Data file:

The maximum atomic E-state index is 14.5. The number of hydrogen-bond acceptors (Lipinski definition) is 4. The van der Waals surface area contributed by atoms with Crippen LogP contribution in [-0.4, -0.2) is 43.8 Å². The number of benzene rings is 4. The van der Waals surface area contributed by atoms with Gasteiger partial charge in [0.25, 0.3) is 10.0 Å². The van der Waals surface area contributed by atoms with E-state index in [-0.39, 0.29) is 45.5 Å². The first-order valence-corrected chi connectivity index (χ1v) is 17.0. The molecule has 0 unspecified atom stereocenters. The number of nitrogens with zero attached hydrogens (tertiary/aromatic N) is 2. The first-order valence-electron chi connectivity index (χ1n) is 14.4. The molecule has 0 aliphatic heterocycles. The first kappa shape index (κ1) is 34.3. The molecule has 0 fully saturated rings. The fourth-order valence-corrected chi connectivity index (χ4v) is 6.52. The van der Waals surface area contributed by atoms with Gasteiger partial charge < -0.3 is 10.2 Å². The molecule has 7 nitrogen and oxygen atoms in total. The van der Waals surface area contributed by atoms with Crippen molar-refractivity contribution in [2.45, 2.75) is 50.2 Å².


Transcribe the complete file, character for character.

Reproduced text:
The maximum atomic E-state index is 14.5. The number of hydrogen-bond acceptors (Lipinski definition) is 4. The van der Waals surface area contributed by atoms with Crippen LogP contribution in [-0.4, -0.2) is 43.8 Å². The number of benzene rings is 4. The van der Waals surface area contributed by atoms with Gasteiger partial charge in [0.25, 0.3) is 10.0 Å². The van der Waals surface area contributed by atoms with E-state index in [-0.39, 0.29) is 45.5 Å². The first-order valence-corrected chi connectivity index (χ1v) is 17.0. The molecule has 0 unspecified atom stereocenters. The number of nitrogens with zero attached hydrogens (tertiary/aromatic N) is 2. The first-order valence-electron chi connectivity index (χ1n) is 14.4. The molecule has 0 aliphatic heterocycles. The first kappa shape index (κ1) is 34.3. The molecule has 0 fully saturated rings. The fourth-order valence-corrected chi connectivity index (χ4v) is 6.52. The van der Waals surface area contributed by atoms with Gasteiger partial charge < -0.3 is 10.2 Å². The molecule has 7 nitrogen and oxygen atoms in total. The van der Waals surface area contributed by atoms with Crippen molar-refractivity contribution in [2.45, 2.75) is 50.2 Å².